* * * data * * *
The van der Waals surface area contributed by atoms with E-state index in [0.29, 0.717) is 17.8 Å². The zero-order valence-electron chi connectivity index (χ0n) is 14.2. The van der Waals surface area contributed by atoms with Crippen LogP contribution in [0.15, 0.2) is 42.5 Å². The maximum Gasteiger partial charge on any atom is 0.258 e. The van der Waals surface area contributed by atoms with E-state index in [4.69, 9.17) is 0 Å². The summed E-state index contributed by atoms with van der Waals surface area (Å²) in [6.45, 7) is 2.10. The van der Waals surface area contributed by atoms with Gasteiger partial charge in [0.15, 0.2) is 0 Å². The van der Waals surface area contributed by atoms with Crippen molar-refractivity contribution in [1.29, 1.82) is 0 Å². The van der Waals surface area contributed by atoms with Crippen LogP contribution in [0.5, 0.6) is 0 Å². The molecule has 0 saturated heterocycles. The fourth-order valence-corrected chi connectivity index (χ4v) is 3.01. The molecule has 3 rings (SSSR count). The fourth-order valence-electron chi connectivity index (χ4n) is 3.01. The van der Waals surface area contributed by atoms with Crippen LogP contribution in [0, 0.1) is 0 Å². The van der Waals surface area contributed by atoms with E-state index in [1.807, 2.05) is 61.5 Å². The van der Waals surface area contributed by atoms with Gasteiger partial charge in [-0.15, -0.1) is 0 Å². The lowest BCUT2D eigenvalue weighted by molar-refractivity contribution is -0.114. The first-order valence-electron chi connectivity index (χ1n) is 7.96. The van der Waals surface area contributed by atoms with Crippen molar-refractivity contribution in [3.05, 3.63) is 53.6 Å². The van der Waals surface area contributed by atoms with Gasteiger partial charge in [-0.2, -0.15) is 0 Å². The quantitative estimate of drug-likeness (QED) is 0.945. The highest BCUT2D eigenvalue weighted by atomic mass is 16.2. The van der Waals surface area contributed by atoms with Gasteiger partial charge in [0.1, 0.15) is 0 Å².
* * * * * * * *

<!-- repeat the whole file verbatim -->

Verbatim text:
The van der Waals surface area contributed by atoms with E-state index in [0.29, 0.717) is 17.8 Å². The zero-order valence-electron chi connectivity index (χ0n) is 14.2. The van der Waals surface area contributed by atoms with Crippen LogP contribution in [0.15, 0.2) is 42.5 Å². The maximum Gasteiger partial charge on any atom is 0.258 e. The van der Waals surface area contributed by atoms with E-state index in [4.69, 9.17) is 0 Å². The summed E-state index contributed by atoms with van der Waals surface area (Å²) in [6.45, 7) is 2.10. The van der Waals surface area contributed by atoms with Gasteiger partial charge in [0.15, 0.2) is 0 Å². The van der Waals surface area contributed by atoms with Crippen molar-refractivity contribution in [1.29, 1.82) is 0 Å². The van der Waals surface area contributed by atoms with Crippen LogP contribution in [0.5, 0.6) is 0 Å². The molecule has 0 saturated heterocycles. The fourth-order valence-corrected chi connectivity index (χ4v) is 3.01. The molecule has 3 rings (SSSR count). The fourth-order valence-electron chi connectivity index (χ4n) is 3.01. The van der Waals surface area contributed by atoms with Crippen LogP contribution in [0, 0.1) is 0 Å². The van der Waals surface area contributed by atoms with E-state index in [1.807, 2.05) is 61.5 Å². The van der Waals surface area contributed by atoms with Gasteiger partial charge in [-0.15, -0.1) is 0 Å². The lowest BCUT2D eigenvalue weighted by molar-refractivity contribution is -0.114. The first-order valence-electron chi connectivity index (χ1n) is 7.96. The van der Waals surface area contributed by atoms with Crippen molar-refractivity contribution in [3.05, 3.63) is 53.6 Å². The van der Waals surface area contributed by atoms with Gasteiger partial charge in [-0.2, -0.15) is 0 Å². The quantitative estimate of drug-likeness (QED) is 0.945. The highest BCUT2D eigenvalue weighted by atomic mass is 16.2. The van der Waals surface area contributed by atoms with Gasteiger partial charge in [0.1, 0.15) is 0 Å².